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Loud and Clear

On the second annual World Read Aloud Day, consider the great educational, religious, and familial benefits to be gained from sharing stories with our children

Marjorie Ingall
March 01, 2011
Maxine, at 14 months, and her dad read Bears! by Ruth Krauss and illustrated by Maurice Sendak.(Marjorie Ingall)
Maxine, at 14 months, and her dad read Bears! by Ruth Krauss and illustrated by Maurice Sendak.(Marjorie Ingall)

When my daughter Josie was a toddler, she’d imperiously hand a board book to whomever was sitting next to her on the subway and then issue a command: “Read.”

I used to smile apologetically and hasten to grab Mr. Brown Can Moo, Can You? But then I started wondering what would happen if I waited a moment before reaching for the book. The results of my little experiment were amazing. Sullen-looking teens in baggy jeans, gum-cracking girls with too much lipliner, workbooted men, and young women in hospital scrubs—they’d take the book from Josie’s pudgy little hand and start to read. They’d gain confidence as they went. Often the whole subway car would listen, smiling.

Lest you think I’m one of those mothers who finds her child’s annoying behavior absolutely enchanting, I promise that if the book-recipient showed any hesitation at Josie’s demand, I immediately took the book back and started to read aloud myself. But I was surprised at how much people enjoyed reading to my fierce, focused girl. The act of reading aloud connects the reader and the listener. And New Yorkers, despite our tough reps, seek out and love moments of human connection.

Almost a decade later, Josie still wants to be read to. (Thankfully, she doesn’t hand middle-grade novels to whomever’s sitting next to her on the F train.) I’d assumed she’d be over it by now, and I count among my greatest blessings that she isn’t. Maybe we’ll be like that dad-daughter duo who read aloud for 3,218 nights. Nothing would thrill me more.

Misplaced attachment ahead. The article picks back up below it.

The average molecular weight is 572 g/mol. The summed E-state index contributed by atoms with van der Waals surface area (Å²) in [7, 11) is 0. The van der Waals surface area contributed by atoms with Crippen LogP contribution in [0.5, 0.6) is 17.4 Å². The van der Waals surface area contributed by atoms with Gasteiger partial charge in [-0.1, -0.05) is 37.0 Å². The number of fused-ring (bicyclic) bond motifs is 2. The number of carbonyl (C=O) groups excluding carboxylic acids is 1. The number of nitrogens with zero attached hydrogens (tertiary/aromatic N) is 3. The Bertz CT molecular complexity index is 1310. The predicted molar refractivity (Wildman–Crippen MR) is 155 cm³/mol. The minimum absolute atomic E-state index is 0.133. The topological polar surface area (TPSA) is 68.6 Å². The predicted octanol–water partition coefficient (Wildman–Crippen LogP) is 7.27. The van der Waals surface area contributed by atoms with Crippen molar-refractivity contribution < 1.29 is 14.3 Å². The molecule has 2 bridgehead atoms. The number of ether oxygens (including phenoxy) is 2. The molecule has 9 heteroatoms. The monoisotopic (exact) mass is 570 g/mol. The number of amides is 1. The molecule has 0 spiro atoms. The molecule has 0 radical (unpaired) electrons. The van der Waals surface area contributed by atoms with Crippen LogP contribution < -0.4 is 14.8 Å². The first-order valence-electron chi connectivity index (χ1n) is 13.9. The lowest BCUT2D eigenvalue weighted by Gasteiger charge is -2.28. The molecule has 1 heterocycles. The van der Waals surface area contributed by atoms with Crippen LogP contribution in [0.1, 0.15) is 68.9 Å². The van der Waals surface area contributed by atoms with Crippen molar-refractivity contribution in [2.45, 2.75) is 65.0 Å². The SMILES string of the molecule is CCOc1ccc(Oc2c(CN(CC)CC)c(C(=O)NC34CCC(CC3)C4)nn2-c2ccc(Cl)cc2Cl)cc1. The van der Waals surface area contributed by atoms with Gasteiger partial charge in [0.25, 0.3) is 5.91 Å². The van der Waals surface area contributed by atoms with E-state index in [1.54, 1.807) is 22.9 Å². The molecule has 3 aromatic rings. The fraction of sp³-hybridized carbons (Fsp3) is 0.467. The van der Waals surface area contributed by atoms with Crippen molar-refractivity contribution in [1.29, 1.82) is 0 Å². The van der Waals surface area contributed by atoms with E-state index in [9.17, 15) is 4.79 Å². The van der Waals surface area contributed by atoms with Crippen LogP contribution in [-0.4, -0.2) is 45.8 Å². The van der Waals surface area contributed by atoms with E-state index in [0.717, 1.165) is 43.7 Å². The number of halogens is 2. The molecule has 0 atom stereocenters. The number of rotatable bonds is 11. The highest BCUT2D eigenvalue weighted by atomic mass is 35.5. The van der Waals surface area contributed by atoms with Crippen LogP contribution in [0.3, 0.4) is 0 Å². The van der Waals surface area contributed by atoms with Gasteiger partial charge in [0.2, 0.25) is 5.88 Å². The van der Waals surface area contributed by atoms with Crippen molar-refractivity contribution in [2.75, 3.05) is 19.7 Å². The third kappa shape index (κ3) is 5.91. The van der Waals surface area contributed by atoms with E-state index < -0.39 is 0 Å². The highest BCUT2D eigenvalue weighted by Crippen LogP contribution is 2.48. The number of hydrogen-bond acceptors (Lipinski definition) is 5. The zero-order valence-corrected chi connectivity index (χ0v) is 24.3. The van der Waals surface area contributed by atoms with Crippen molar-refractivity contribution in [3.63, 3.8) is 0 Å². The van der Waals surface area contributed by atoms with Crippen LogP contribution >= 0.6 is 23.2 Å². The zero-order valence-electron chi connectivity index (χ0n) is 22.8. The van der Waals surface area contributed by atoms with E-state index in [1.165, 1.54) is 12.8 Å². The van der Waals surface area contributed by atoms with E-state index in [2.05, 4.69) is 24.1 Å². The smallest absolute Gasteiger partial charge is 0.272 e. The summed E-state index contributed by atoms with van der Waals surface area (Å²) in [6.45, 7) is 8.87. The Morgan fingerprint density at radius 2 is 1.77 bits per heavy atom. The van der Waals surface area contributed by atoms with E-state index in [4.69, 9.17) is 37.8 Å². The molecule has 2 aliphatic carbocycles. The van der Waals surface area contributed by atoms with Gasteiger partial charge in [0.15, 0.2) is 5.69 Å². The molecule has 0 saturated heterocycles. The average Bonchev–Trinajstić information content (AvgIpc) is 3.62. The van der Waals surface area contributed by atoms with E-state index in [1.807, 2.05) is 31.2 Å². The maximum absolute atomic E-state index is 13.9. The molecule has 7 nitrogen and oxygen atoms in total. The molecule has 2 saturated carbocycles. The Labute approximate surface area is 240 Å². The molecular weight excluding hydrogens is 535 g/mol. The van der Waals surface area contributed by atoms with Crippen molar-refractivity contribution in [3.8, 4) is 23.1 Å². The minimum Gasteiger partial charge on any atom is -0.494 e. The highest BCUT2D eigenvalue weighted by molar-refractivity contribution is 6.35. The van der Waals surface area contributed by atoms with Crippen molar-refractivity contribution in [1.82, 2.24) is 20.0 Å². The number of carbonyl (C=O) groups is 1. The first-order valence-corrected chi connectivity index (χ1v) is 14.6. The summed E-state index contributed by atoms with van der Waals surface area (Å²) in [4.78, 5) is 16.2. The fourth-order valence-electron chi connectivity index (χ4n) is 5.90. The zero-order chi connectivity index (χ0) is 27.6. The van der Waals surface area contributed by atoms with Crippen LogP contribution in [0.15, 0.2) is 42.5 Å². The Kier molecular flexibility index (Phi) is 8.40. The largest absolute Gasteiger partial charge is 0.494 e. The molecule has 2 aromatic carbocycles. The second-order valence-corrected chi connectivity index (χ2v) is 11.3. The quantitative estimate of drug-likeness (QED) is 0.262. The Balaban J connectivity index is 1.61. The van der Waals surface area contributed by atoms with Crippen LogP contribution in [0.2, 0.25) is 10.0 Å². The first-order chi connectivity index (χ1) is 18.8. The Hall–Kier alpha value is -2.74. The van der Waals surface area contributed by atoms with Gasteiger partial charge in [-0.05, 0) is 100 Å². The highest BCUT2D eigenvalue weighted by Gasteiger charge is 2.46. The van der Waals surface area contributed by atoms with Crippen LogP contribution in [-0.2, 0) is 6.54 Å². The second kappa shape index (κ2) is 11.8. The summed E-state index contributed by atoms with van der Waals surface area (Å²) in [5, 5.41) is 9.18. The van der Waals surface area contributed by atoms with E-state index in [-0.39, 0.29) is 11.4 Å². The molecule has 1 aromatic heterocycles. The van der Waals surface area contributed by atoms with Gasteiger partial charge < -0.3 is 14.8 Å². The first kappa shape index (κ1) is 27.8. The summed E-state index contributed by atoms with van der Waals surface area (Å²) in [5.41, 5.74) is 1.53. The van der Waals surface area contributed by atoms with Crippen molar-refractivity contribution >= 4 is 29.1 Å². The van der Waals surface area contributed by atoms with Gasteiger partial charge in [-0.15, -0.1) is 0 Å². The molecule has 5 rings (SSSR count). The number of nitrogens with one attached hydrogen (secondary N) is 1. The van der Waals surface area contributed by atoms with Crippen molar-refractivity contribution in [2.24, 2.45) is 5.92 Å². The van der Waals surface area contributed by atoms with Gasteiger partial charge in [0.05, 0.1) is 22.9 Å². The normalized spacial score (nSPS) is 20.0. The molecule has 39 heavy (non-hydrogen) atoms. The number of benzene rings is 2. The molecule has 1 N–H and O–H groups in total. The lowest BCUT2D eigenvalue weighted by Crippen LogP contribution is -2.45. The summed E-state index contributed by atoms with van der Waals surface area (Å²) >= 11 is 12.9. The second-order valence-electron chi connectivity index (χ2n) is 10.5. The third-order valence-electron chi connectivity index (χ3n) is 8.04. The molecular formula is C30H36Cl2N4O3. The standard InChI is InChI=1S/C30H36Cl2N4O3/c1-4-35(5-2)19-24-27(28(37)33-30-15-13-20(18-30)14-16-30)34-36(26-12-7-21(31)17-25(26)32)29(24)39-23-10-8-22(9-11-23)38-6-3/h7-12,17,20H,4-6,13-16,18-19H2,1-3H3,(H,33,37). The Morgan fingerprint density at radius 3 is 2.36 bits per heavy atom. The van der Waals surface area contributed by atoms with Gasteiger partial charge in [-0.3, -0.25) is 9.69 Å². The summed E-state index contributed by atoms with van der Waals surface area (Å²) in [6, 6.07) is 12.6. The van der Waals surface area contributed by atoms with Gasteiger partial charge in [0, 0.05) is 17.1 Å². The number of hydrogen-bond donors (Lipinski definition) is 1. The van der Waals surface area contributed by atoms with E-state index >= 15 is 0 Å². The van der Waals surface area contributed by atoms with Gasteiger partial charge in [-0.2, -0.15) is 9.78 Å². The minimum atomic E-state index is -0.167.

These days I have the delicious task of finding bedtime books that appeal to both a 9-year-old and a 6-year-old. For a while, Maxie, my younger daughter, got her own bedtime stories—two picture books of her choosing—but now we’ve consolidated. Chapter books with lots of humor, lots of dialogue, a protagonist with a strong, clear voice, and a story that’s not too scary to chase sleep away work well for us.

As the whole point of reading aloud is sharing the story, we can do so globally on March 9, the second annual World Read Aloud Day, an event created by a literacy educator named Pam Allyn. The author of What to Read When, Allyn now runs a nonprofit called LitWorld. That organization advocates for global literacy, gets publishers to donate books for kids in need, and runs book clubs for girls in the United States, Kenya, Liberia, Ghana, and Iraq and writing groups for children who have experienced trauma. World Read Aloud Day had 40,000 participants in 35 countries last year; this year, the organization is presenting a 24-hour read-aloud marathon in Times Square. (Controversial New York City Schools Chancellor Cathie Black will be among the readers.)